on Tuesday, March 30, 2010
When it comes to aging, most of us would be thrilled to find the fountain of youth. One of the telltale signs of aging is the newfound need for glasses for near vision tasks such as reading. Around the age of 38 to 42, most of us experience some difficulty with small print, fine near vision tasks and late day eye fatigue. The exact age of onset often depends on the extent to which we require our eyes to focus at near and intermediate distance for extended periods of time in our vocation or avocation.
This time period coincides with the transition of young adults moving into the middle age group. It is very common for people in this transitional time of life to deny or delay the need for vision correction in fear of appearing older. So how do you find the fountain of youth when it comes to your eyesight?
First, acceptance of the aging process and the need for some assistance with near vision is not submission or resignation; it’s simply a way to maintain eye comfort, health and performance. We don’t seem to have concern with a knee brace for hiking or an elbow brace for tennis, so why is the correction for the early symptoms of presbyopia such a concern?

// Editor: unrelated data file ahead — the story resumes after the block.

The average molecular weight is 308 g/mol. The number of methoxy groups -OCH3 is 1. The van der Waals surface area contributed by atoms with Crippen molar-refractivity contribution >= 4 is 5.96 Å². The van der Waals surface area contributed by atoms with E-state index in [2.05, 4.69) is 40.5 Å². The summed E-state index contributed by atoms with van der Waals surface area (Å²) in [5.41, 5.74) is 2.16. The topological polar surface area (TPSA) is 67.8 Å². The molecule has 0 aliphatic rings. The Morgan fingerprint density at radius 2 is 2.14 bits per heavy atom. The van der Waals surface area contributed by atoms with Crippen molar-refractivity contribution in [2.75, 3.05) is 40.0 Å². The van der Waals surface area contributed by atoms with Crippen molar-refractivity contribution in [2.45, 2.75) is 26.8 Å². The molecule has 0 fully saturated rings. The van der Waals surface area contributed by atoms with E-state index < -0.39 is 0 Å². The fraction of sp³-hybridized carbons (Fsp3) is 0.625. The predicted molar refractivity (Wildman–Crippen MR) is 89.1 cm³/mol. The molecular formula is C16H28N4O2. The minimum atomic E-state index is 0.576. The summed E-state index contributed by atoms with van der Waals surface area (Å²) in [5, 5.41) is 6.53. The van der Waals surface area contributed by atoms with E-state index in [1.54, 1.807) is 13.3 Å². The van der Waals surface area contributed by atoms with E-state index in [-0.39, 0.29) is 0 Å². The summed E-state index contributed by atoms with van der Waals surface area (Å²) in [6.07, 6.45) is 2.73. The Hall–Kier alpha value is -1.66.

Second, explore your options! Did you know there are contact lenses made specifically for those in the early stages of presbyopia? The Proclear line of contact lenses from CooperVision has multiple options for all stages of presbyopia – eliminating the need for reading glasses or bifocals!
We tend to associate bifocals with “old age” or note that someone who pulls out reading glasses looks “distinguished”. Here are two suggestions to help you find that fountain of youth: First, discuss your concerns with your eye care professional. They can test and determine if there is a need. Second, if there is a need, ask about a contact lens product called Proclear EP by CooperVision. It is designed to eliminate the need for reading glasses or bifocal glasses while providing excellent comfort and vision at all ranges.
Why should we consider this cure for denial? Simple, it will improve your visual performance and keep you comfortably in the race. Who has to know?